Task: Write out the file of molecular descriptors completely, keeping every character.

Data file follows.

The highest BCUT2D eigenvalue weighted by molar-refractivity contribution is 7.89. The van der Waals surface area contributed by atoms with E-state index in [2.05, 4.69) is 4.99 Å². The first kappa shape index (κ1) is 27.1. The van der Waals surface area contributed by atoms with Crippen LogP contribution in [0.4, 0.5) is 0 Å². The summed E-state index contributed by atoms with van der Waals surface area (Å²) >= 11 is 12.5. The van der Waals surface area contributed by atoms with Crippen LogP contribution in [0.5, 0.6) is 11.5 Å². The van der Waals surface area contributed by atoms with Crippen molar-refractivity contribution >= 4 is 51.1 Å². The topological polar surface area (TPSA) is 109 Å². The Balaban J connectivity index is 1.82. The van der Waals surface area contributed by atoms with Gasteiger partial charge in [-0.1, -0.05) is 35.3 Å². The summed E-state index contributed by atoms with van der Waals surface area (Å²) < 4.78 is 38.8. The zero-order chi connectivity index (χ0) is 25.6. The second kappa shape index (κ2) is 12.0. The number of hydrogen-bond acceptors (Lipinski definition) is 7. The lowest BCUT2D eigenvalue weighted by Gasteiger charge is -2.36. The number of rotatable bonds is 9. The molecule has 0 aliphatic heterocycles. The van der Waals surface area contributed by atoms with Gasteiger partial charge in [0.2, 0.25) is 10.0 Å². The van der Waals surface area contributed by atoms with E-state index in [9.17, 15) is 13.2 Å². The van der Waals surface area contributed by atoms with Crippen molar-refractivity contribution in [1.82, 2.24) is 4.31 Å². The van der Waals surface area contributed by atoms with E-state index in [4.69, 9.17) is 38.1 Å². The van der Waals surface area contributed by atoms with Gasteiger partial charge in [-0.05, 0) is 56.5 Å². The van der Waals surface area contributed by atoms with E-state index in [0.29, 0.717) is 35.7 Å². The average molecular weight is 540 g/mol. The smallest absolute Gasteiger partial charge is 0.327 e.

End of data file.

The highest BCUT2D eigenvalue weighted by molar-refractivity contribution is 7.89. The van der Waals surface area contributed by atoms with E-state index in [2.05, 4.69) is 4.99 Å². The first kappa shape index (κ1) is 27.1. The van der Waals surface area contributed by atoms with Crippen LogP contribution in [0.4, 0.5) is 0 Å². The summed E-state index contributed by atoms with van der Waals surface area (Å²) >= 11 is 12.5. The van der Waals surface area contributed by atoms with Crippen LogP contribution in [0.5, 0.6) is 11.5 Å². The van der Waals surface area contributed by atoms with Crippen molar-refractivity contribution >= 4 is 51.1 Å². The topological polar surface area (TPSA) is 109 Å². The Balaban J connectivity index is 1.82. The van der Waals surface area contributed by atoms with Gasteiger partial charge in [-0.1, -0.05) is 35.3 Å². The summed E-state index contributed by atoms with van der Waals surface area (Å²) < 4.78 is 38.8. The zero-order chi connectivity index (χ0) is 25.6. The second kappa shape index (κ2) is 12.0. The number of hydrogen-bond acceptors (Lipinski definition) is 7. The lowest BCUT2D eigenvalue weighted by Gasteiger charge is -2.36. The number of rotatable bonds is 9. The molecule has 0 aliphatic heterocycles. The van der Waals surface area contributed by atoms with Gasteiger partial charge in [0.2, 0.25) is 10.0 Å². The van der Waals surface area contributed by atoms with E-state index in [9.17, 15) is 13.2 Å². The van der Waals surface area contributed by atoms with Crippen molar-refractivity contribution in [1.82, 2.24) is 4.31 Å². The van der Waals surface area contributed by atoms with E-state index in [4.69, 9.17) is 38.1 Å². The van der Waals surface area contributed by atoms with Gasteiger partial charge in [-0.05, 0) is 56.5 Å². The van der Waals surface area contributed by atoms with E-state index in [0.29, 0.717) is 35.7 Å². The average molecular weight is 540 g/mol. The smallest absolute Gasteiger partial charge is 0.327 e.